Dining out: How to eat healthy with heart failure

francisco-de-legarreta-c-495962-unsplash.jpg

Heart failure has many potential causes such as high blood pressure, excess body weight, high cholesterol, and also diabetes which plays a role in several ways. The connection between diabetes and heart failure starts with high blood sugar levels.  

“Over time, high glucose in the bloodstream can damage the arteries, causing them to become stiff and hard,” as reported in an article by Dr. Mansoor Husain, executive director for the Ted Rogers Centre for Heart Research at UHN. “Diabetes accelerates atherosclerosis (hardening of the arteries), which can lead to heart attacks and stroke, contribute to dementia, and cause kidney damage and failure. The increased incidences of hypertension, heart attacks, and kidney disease in those with diabetes makes them particularly vulnerable to developing heart failure.”   

Individuals with diabetes may develop heart disease 15 years earlier than those without the chronic condition, according to Diabetes Canada. If you have heart failure, accompanied by diabetes or not, it’s important to maintain a healthy diet to lower any potential risks. A healthy diet is made up of mostly whole or natural foods and can help you improve your cholesterol levels, reduce your blood pressure, help you manage your body weight, and control your blood sugar, according to the Heart and Stroke Foundation.

You might find it easy to eat a heart-healthy diet when you’re at home, but what happens when you dine out a restaurant or go on vacation? We’ve compiled a list of guidelines that can help.

 

Speak with your server

Many restaurants and eateries prepare food for special diets on a daily basis. You can ask your server’s advice to help you select tasty, low-fat, healthy dishes. Find out how each dish you would like to order is prepared. Avoid heavy sauces and fried foods where possible.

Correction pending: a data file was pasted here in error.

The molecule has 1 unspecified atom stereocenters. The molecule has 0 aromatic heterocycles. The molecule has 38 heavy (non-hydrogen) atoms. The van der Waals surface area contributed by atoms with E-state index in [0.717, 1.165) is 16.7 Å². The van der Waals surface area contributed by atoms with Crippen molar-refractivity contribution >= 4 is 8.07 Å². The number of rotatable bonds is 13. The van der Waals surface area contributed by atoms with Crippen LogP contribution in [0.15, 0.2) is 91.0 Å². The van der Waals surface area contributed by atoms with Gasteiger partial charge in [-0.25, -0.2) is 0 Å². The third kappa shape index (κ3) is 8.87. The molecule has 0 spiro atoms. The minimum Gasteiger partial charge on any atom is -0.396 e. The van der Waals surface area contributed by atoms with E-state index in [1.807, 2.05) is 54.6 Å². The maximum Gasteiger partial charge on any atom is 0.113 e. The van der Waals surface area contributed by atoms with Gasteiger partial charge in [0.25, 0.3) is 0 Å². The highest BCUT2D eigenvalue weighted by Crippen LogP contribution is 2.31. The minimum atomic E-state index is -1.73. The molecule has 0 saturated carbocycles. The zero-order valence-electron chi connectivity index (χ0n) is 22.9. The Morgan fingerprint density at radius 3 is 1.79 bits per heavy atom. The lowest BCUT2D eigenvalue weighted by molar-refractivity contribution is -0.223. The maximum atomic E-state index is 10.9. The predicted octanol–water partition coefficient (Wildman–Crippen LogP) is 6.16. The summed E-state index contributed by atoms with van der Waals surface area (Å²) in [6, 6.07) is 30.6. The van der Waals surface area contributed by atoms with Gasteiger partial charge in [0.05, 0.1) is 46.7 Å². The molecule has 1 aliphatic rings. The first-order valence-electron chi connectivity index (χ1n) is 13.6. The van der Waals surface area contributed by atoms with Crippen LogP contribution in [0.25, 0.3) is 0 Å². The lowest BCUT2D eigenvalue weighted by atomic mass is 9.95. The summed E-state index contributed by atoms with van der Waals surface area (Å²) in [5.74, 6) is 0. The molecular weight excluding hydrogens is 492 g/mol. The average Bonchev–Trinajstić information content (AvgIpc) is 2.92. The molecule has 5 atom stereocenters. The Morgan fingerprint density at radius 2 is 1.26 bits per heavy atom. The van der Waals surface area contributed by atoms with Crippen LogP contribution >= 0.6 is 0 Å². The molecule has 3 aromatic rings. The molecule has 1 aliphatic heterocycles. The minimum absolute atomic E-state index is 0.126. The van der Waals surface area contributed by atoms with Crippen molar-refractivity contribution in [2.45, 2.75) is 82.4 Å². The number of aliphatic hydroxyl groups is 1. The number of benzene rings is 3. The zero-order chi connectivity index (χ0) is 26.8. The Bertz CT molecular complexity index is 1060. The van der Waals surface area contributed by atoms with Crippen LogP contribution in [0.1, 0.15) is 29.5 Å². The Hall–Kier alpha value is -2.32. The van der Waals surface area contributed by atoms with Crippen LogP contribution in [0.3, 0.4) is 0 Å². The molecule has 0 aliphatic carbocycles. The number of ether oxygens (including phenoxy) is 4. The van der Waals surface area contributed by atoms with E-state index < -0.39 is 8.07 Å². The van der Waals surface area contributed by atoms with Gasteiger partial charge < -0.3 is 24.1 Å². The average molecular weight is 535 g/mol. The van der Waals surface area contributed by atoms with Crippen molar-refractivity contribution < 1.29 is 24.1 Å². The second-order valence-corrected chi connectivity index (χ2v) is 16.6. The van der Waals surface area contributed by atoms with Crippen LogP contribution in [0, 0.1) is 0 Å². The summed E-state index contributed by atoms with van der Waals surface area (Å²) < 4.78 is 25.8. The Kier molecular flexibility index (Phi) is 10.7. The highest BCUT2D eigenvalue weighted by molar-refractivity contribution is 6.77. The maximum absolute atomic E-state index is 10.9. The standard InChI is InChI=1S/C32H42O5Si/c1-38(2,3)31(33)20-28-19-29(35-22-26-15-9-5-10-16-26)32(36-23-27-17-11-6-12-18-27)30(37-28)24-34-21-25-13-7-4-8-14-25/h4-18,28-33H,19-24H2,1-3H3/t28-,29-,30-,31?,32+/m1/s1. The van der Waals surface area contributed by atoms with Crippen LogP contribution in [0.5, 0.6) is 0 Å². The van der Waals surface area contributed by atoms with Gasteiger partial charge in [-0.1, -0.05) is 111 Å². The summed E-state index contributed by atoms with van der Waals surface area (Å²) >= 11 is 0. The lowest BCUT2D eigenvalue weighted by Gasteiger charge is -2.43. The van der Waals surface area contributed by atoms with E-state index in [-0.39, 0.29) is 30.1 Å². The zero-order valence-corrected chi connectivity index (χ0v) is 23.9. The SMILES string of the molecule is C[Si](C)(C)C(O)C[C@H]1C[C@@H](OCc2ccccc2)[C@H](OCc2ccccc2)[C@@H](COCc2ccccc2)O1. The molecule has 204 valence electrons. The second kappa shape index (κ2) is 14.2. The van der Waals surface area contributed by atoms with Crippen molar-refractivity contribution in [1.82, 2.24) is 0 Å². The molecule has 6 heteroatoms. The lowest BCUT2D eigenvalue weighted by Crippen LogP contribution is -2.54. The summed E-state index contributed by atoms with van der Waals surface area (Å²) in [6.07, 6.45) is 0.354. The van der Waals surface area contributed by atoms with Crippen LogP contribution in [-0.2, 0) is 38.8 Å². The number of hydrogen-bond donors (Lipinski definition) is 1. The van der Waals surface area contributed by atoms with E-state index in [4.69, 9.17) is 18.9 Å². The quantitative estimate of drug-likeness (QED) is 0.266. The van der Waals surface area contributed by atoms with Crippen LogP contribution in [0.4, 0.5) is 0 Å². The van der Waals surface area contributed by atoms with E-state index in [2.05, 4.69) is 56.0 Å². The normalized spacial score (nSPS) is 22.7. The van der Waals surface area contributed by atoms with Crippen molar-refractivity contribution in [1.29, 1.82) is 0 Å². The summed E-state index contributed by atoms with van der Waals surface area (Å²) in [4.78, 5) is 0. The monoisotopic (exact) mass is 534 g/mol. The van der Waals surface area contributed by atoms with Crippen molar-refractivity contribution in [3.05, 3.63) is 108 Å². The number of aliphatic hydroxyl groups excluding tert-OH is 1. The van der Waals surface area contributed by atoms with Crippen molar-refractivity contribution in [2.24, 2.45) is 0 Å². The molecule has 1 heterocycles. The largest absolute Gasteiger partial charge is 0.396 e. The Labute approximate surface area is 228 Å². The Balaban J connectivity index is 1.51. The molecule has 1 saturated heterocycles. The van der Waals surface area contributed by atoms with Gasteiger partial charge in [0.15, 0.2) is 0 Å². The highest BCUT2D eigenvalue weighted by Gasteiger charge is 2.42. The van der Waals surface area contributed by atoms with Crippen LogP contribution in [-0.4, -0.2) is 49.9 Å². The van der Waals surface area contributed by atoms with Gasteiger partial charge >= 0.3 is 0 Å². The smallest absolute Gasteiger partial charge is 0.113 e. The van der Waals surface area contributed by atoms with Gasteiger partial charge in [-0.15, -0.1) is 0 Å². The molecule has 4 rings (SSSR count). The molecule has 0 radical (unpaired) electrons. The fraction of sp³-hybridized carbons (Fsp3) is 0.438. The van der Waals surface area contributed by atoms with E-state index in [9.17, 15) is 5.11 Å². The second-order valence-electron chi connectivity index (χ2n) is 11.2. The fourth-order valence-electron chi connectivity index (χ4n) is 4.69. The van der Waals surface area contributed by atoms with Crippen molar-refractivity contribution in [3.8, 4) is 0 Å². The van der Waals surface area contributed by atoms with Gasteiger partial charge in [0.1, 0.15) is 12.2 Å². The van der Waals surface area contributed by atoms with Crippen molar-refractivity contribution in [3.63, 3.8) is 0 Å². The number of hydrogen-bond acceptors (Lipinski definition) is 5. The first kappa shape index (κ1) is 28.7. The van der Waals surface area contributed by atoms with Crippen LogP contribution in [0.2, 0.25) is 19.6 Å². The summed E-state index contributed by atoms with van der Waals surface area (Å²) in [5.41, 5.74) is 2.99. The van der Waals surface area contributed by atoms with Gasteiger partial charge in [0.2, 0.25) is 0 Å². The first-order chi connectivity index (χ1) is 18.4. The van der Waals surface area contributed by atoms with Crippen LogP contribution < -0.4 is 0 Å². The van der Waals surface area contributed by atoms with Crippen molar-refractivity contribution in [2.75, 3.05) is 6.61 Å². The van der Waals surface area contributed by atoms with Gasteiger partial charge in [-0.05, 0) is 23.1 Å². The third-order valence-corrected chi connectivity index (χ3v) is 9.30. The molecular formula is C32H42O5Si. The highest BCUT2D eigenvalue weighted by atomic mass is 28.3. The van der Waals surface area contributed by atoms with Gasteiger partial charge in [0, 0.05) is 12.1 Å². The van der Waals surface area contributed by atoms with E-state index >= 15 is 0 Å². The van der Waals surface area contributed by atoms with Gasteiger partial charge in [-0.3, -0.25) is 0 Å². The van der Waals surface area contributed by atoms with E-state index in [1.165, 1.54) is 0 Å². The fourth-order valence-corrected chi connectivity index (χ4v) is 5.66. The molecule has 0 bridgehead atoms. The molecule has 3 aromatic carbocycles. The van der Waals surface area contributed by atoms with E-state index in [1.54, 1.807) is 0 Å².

Carefully choose your main dish

 When ordering your entrée, it’s best to choose a low-sodium option such as grilled, baked, poached, or broiled skinless chicken, fish, or lean meat. “Too much sodium makes your body hold on to extra water. This makes your heart work harder because it has to pump the extra fluid around your body,” according to HealthLink BC.

 

Specify side dishes

When it comes to your side dishes, opt for salads and steamed vegetables to best complement your entrée and help you stay on track with healthy eating. You can also ask your server for low-calorie dressings and toppings. If this is not possible, request for dressings to be served on the side so you can manage usage.

Time insulin if needed

Sometimes, you will be waiting longer than expected for your meal to arrive. If you have diabetes, check in with your server or host and time your insulin injection appropriately if you know your meal is going to be delayed. At this point, you may need to eat a piece of fruit or bread to keep you going until your meal is ready.

 

Manage your portion sizes

Oftentimes, food portion sizes at restaurants or a friend’s home will be bigger than you would normally prepare for yourself. Only eat as much as you would like, don’t feel obliged to clean your plate. You can always take the rest home with you and enjoy it at your own pace.

 

Leave or split dessert

Desserts and baked goods such as cakes, candies, chocolate, cookies, doughnuts, ice cream, muffins, pastries, and pies, are high in added sugar, according to the Heart and Stroke Foundation. Heart and Stroke recommends that you consume no more than 10% of your total calories per day from added sugars – ideally less than 5%. So, if you really want to have dessert, get someone to split it with you.  

Maintaining healthy eating habits and lifestyle choices has the potential to help you live a longer, healthier life with heart failure.

IF YOU’RE LIVING WITH HEART FAILURE, OR SOMEONE YOU LOVE HAS THIS CHRONIC ILLNESS, CLICK HERE TO VISIT OUR CLOSED FACEBOOK SUPPORT GROUP AND JOIN THE CONVERSATION